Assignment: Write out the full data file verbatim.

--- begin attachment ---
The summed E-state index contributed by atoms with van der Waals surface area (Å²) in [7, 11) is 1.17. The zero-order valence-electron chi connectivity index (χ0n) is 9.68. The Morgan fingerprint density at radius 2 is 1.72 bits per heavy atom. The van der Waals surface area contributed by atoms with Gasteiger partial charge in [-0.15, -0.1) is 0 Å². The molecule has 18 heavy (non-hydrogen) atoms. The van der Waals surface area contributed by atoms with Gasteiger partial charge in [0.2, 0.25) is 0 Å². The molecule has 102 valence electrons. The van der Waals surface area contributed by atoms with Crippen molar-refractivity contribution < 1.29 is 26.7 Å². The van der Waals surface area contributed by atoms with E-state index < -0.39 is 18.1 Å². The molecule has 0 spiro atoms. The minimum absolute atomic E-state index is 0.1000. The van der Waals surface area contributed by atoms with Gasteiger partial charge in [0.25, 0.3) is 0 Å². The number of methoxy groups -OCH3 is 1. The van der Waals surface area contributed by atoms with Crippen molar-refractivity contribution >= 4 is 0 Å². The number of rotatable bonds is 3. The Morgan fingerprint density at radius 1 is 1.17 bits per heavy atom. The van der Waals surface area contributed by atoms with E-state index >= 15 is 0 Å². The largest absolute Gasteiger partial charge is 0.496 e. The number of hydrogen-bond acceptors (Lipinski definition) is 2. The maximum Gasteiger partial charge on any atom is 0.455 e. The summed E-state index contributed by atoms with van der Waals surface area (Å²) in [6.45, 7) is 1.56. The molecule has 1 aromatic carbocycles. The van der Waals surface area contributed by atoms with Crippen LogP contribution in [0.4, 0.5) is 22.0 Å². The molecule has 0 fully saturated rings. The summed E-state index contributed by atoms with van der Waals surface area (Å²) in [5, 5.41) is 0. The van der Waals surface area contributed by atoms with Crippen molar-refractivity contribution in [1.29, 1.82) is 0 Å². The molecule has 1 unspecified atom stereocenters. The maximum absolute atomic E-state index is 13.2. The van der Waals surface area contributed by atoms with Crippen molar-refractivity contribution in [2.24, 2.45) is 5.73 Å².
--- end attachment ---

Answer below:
The summed E-state index contributed by atoms with van der Waals surface area (Å²) in [7, 11) is 1.17. The zero-order valence-electron chi connectivity index (χ0n) is 9.68. The Morgan fingerprint density at radius 2 is 1.72 bits per heavy atom. The van der Waals surface area contributed by atoms with Gasteiger partial charge in [-0.15, -0.1) is 0 Å². The molecule has 18 heavy (non-hydrogen) atoms. The van der Waals surface area contributed by atoms with Gasteiger partial charge in [0.2, 0.25) is 0 Å². The molecule has 102 valence electrons. The van der Waals surface area contributed by atoms with Crippen molar-refractivity contribution < 1.29 is 26.7 Å². The van der Waals surface area contributed by atoms with E-state index < -0.39 is 18.1 Å². The molecule has 0 spiro atoms. The minimum absolute atomic E-state index is 0.1000. The van der Waals surface area contributed by atoms with Gasteiger partial charge in [0.25, 0.3) is 0 Å². The number of methoxy groups -OCH3 is 1. The van der Waals surface area contributed by atoms with Crippen molar-refractivity contribution >= 4 is 0 Å². The number of rotatable bonds is 3. The Morgan fingerprint density at radius 1 is 1.17 bits per heavy atom. The van der Waals surface area contributed by atoms with E-state index >= 15 is 0 Å². The largest absolute Gasteiger partial charge is 0.496 e. The number of hydrogen-bond acceptors (Lipinski definition) is 2. The maximum Gasteiger partial charge on any atom is 0.455 e. The summed E-state index contributed by atoms with van der Waals surface area (Å²) in [6.45, 7) is 1.56. The molecule has 1 aromatic carbocycles. The van der Waals surface area contributed by atoms with Crippen LogP contribution in [0.4, 0.5) is 22.0 Å². The molecule has 0 fully saturated rings. The summed E-state index contributed by atoms with van der Waals surface area (Å²) in [5, 5.41) is 0. The van der Waals surface area contributed by atoms with Crippen molar-refractivity contribution in [1.29, 1.82) is 0 Å². The molecule has 1 unspecified atom stereocenters. The maximum absolute atomic E-state index is 13.2. The van der Waals surface area contributed by atoms with Crippen molar-refractivity contribution in [2.24, 2.45) is 5.73 Å².